Cripple Creek Playing High-Stakes Poker With Lawmakers

Illegal, Competing Gaming Operations in Colorado Spring Questioned

Rick Langenberg

The city of Cripple Creek is playing with a new deck of cards in its regular dealings with state lawmakers, a game that has big consequences for the gaming community.

That point captured the theme of a presentation by Solomon “Sol”  Malick, president of the Peak Government Affairs, who has served as the head lobbyist for the city of Cripple Creek for a number of years, at last week’s regular meeting.  Similar to views echoed by the Teller County commissioners, Malick outlined the progressive blue waters  Cripple Creek must now paddle across in dealing with key state matters.

This will have a big impact on Cripple Creek, which has implemented one of the more aggressive lobbying efforts at the state capital among local cities. These efforts have often dealt with protecting the gaming and mining industries, which generally don’t fare as well with progressive Democratic leaders.   “We didn’t see this coming,” said Malick,  in describing the results of the Nov. 2022 election during which the state took a twist from a more moderate political makeup to a much more progressive beat. The House is now dominated by a 46-19 Democratic majority and the Senate features a 23-12 Dem advantage. Plus, the state has a  Democratic governor with presidential aspirations. As a result, he said many committees won’t have that many Republican members, which isn’t good news for Cripple Creek, according to Malick’s analysis.

Moreover, he said the Colorado Assembly lineup  sports 33 new legislators, many of whom have little knowledge about Cripple Creek. “That has proved to be a challenge,” said Malick. Plus, Malick said the presidential ambitions of Governor Jared Polis could come into play.

As a result, the town’s head lobbyist said they have their work cut out for themselves in representing Cripple Creek and in educating the new lawmakers.

On the upside, he did not report that many adverse bills on the horizon, impacting the town. He cited the new Childcare protection bill and the contribution required from the city, as a possible problem area. But Malick remained optimistic about a compromise.

But Malick was grilled by a few questions from the council, including a concern  they have received from the gaming industry regarding competitive gambling activity in certain establishments in Colorado Springs that sport devices that mirror those of video slots in Cripple Creek.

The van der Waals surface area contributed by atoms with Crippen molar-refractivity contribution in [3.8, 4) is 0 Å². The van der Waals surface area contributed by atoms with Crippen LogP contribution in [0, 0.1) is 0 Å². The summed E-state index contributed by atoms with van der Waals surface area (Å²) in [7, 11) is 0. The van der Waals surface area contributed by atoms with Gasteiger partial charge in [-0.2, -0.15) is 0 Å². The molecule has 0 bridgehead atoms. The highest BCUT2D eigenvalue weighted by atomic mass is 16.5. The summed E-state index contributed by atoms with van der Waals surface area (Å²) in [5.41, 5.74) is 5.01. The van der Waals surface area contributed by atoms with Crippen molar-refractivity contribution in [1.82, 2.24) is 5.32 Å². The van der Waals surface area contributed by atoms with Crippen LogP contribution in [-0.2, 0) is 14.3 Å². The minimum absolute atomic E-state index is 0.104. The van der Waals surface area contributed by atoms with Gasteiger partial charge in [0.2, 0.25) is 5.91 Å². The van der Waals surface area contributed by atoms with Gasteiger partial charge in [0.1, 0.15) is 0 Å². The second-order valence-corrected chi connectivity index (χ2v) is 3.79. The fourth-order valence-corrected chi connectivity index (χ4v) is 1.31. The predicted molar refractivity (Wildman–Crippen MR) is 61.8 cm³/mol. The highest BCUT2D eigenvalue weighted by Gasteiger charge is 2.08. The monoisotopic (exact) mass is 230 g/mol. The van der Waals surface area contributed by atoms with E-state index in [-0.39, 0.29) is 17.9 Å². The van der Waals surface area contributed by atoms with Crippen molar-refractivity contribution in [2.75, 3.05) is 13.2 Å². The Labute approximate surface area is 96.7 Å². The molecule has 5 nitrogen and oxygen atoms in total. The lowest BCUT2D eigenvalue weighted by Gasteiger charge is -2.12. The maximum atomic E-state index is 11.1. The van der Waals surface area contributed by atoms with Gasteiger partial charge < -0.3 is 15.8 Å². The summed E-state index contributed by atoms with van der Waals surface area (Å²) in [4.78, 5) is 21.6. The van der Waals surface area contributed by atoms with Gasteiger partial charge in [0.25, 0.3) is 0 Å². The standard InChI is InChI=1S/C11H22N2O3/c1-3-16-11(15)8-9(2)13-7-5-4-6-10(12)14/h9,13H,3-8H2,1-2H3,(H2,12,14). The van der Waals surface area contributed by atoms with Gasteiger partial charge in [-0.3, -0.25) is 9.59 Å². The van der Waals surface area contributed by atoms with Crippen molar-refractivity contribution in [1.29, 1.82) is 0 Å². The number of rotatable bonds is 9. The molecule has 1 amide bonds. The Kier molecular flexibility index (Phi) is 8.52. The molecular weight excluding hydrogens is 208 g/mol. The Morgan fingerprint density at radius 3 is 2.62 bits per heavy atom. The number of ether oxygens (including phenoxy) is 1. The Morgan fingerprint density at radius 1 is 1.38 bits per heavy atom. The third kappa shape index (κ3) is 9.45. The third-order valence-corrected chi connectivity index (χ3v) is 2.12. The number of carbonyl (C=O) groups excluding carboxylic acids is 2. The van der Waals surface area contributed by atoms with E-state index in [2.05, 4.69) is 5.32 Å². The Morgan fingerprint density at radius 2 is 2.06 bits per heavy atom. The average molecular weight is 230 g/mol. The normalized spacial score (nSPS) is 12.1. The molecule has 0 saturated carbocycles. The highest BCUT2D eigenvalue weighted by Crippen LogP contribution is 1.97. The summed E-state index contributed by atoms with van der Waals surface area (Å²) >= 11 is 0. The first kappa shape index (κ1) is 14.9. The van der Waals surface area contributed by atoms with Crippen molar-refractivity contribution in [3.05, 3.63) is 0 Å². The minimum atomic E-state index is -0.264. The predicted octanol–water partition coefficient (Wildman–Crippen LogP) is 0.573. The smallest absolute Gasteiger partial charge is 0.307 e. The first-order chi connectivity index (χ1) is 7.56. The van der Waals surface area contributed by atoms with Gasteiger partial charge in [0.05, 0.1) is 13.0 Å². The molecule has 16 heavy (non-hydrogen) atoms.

Councilman Tom Litherland questioned if this is a byproduct of new legislation that they weren’t aware of. Based on his understanding, Litherland stated that legal gambling could only occur in Cripple Creek, Central City and Black Hawk.

If these reports are true about pending threats from Colorado Springs, Litherland feared that little motivation would exist for many gamers to travel to Cripple Creek. He also noted that the Colorado Division of Gaming would  not derive any revenue from this activity. Litherland said they have been contacted by representatives of the local gaming industry regarding this competitive situation.

But to the contrary, Malick said a previous bill was defeated several years ago that would have opened the door for certain bars/restaurants to house devices that are similar to games of chance in Cripple Creek, under a proposed different definition of video lottery terminals. These devices would have been defined as “games of choice,” and not “games of chance,” which could have provided definite competition for Cripple Creek, noted the lobbyist.

Malick vowed to investigate this issue further with the state and local gaming associations, and even with the Attorney General’s Office. He said if illegal gambling activity was occurring, these instances needed to be investigated by the Attorney General’s Office, and these businesses could get shut down.

Mayor Milford Ashworth urged Malick to look into this situation more and stay in contact with the local gaming association.

Malick was also asked about the probability of the state income tax getting removed, a plan  proposed by Polis. The lobbyist doubted this would occur, basically due the money this generates. “That (the state income tax) pays for a lot,” said Malick. “I just don’t see that happening.”

New Mayor Pro  Tem For Cripple Creek

In other council news, Melissa “Missy” Trenary received the nod as the mayor pro tem for the 2023 year.

Trenary won a re-election bid last November for her second and final term on the council.  She works with a local casino and has been a long-term resident of the area, and has been involved in the past with the Cripple Creek District Museum and the Hospitality House  At one time, Trenary even worked as a staff writer and columnist for TMJ News.

Tom Litherland was the mayor pro tem for 2022. He declined a suggestion to continue this role.

The council now has a different look, with Bruce Brown, a former mayor for 10-plus years, serving as a Ward Four representative, while Jared Bowman, a long-time resident, serves as the Ward Five representative.

The new council already took a change in direction, when it agreed to kill a retail sales operation at the Cripple Creek Heritage Center (see related story).